A group of Native women runners changed my life this February. Just before I gave a reading at Fond du Lac Tribal College in Cloquet, Minnesota, four Anishinaabe women—known as the Kwe Pack—stood before the audience to talk about how they have collectively taken on five- to 50-kilometer runs, taught their children to run alongside them, and broken cycles of unhealthy behaviors along the way. They also spoke about having liberated themselves from the limitations they'd previously thought were constraining them or their bodies.
These women reshaped the way I looked at my own body that day: Their lived values made me see each indigenous woman as a body of hope for herself and her nieces, her children, her community, instead of seeing only the statistics we face, and the odds against us.
The women of the Kwe Pack had their own language. They used words such as "heart-way" to talk about the path they've chosen for themselves, no matter how hard; they talked about the "relentless support" they give each other; and instead of talking in negative terms about the disparities indigenous people face, they spoke in forward-thinking terms: They had "battles to win."
Given the average Native woman's struggles, and how we so often put ourselves last, the Kwe Pack's optimism and fierce self-compassion feel transformative.
Anishinaabe artist Sarah Agaton Howes, a Kwe Pack organizer (or "run-stalker") for the past seven years, says, "What began as a few isolated women running became the largest indigenous running group in the Midwest." The group's first big race together was the Superior Trail 25k in Lutsen, Minnesota, in 2010. It's the kind of race Howes says will make or break you.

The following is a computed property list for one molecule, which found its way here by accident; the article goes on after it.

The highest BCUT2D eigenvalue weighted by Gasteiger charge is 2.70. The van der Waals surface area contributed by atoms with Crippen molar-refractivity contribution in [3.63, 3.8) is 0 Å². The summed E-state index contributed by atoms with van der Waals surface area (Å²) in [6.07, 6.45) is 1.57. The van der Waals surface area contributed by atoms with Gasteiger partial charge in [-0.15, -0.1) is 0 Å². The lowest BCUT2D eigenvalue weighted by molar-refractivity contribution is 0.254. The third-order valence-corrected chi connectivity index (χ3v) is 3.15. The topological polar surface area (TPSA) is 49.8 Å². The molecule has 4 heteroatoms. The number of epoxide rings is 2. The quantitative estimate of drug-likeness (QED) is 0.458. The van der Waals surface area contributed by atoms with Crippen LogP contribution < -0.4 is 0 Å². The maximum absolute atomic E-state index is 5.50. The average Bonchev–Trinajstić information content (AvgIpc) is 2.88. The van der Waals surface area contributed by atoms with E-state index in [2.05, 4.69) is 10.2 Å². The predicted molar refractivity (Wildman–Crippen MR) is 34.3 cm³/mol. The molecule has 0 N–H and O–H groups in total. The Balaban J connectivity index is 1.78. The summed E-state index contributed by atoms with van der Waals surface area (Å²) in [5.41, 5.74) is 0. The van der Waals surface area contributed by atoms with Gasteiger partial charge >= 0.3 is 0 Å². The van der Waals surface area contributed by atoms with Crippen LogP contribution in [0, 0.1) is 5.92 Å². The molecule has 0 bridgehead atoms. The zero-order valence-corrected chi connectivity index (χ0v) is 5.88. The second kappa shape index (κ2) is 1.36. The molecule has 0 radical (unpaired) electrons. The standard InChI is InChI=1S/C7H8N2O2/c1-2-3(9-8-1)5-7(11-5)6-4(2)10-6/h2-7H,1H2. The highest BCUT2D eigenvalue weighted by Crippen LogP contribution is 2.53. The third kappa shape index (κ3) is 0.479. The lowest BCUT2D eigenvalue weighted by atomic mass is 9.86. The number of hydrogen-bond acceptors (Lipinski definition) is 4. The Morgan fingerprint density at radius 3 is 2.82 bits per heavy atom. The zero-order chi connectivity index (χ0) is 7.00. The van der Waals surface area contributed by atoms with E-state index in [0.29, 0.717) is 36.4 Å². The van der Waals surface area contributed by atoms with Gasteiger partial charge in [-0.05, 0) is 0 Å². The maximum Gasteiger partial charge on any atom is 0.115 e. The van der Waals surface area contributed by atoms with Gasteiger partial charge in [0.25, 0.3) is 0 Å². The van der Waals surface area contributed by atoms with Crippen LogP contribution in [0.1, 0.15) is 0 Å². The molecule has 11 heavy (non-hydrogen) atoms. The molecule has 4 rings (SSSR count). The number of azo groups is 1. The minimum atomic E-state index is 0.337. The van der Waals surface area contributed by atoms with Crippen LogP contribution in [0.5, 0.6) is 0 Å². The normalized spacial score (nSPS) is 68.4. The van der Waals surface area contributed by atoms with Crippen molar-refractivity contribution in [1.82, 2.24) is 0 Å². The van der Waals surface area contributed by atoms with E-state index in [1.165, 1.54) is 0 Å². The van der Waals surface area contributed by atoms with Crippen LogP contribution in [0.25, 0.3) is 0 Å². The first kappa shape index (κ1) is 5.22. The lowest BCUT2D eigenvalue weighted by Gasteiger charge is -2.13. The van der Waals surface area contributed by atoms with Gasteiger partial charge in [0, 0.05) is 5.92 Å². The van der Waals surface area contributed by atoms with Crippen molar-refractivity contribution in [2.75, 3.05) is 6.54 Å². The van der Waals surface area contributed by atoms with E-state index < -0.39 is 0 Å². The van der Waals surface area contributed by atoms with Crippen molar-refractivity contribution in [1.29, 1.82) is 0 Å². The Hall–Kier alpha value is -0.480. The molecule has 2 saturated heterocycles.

"One layer is that we need to know we are free. Being sedentary and sick as Native people is genocide. The reservation system was always meant to be a trap. And being too afraid to go outside and move our bodies is killing us. Running is freedom for many of us. We also know, though, that being out in the woods or on roads is dangerous, especially for us Native women."
As indigenous women, we know some of the statistics. According to the National Congress of American Indians, more than four in five American Indian and Alaska Native women have experienced violence in their lifetime, and more than half have experienced sexual violence. The way the women of the Kwe Pack have found peace with each other seems like part of an answer to the question of how we can live fully, even with these threats against us looming all the time.